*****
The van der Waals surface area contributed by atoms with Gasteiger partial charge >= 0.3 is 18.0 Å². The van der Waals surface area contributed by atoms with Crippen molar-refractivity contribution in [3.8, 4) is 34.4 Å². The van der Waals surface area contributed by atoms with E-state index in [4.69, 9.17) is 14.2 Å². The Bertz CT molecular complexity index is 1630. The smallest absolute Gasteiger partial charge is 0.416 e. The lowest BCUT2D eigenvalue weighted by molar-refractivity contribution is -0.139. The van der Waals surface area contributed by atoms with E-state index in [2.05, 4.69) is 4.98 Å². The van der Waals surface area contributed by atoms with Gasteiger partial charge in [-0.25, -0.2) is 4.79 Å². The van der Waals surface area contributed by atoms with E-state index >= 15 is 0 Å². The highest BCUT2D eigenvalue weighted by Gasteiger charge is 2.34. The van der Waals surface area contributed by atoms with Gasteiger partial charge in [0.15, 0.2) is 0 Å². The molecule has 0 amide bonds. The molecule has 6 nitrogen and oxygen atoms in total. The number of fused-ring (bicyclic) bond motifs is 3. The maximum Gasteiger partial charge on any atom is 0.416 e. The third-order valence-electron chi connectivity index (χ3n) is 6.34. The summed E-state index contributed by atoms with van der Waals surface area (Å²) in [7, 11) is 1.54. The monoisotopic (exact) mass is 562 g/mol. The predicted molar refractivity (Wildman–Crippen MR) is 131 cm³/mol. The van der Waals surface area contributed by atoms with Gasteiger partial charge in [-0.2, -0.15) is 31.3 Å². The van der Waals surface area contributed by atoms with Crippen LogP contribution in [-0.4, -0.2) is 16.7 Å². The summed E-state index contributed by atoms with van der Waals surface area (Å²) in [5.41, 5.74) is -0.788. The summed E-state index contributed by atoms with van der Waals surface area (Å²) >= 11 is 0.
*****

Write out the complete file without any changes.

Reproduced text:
The van der Waals surface area contributed by atoms with Gasteiger partial charge >= 0.3 is 18.0 Å². The van der Waals surface area contributed by atoms with Crippen molar-refractivity contribution in [3.8, 4) is 34.4 Å². The van der Waals surface area contributed by atoms with E-state index in [4.69, 9.17) is 14.2 Å². The Bertz CT molecular complexity index is 1630. The smallest absolute Gasteiger partial charge is 0.416 e. The lowest BCUT2D eigenvalue weighted by molar-refractivity contribution is -0.139. The van der Waals surface area contributed by atoms with E-state index in [2.05, 4.69) is 4.98 Å². The van der Waals surface area contributed by atoms with Gasteiger partial charge in [-0.25, -0.2) is 4.79 Å². The van der Waals surface area contributed by atoms with E-state index >= 15 is 0 Å². The highest BCUT2D eigenvalue weighted by Gasteiger charge is 2.34. The van der Waals surface area contributed by atoms with Gasteiger partial charge in [0.15, 0.2) is 0 Å². The molecule has 0 amide bonds. The molecule has 6 nitrogen and oxygen atoms in total. The number of fused-ring (bicyclic) bond motifs is 3. The maximum Gasteiger partial charge on any atom is 0.416 e. The third-order valence-electron chi connectivity index (χ3n) is 6.34. The summed E-state index contributed by atoms with van der Waals surface area (Å²) in [7, 11) is 1.54. The monoisotopic (exact) mass is 562 g/mol. The predicted molar refractivity (Wildman–Crippen MR) is 131 cm³/mol. The van der Waals surface area contributed by atoms with Gasteiger partial charge in [-0.2, -0.15) is 31.3 Å². The van der Waals surface area contributed by atoms with Crippen LogP contribution in [-0.4, -0.2) is 16.7 Å². The summed E-state index contributed by atoms with van der Waals surface area (Å²) in [5.41, 5.74) is -0.788. The summed E-state index contributed by atoms with van der Waals surface area (Å²) >= 11 is 0.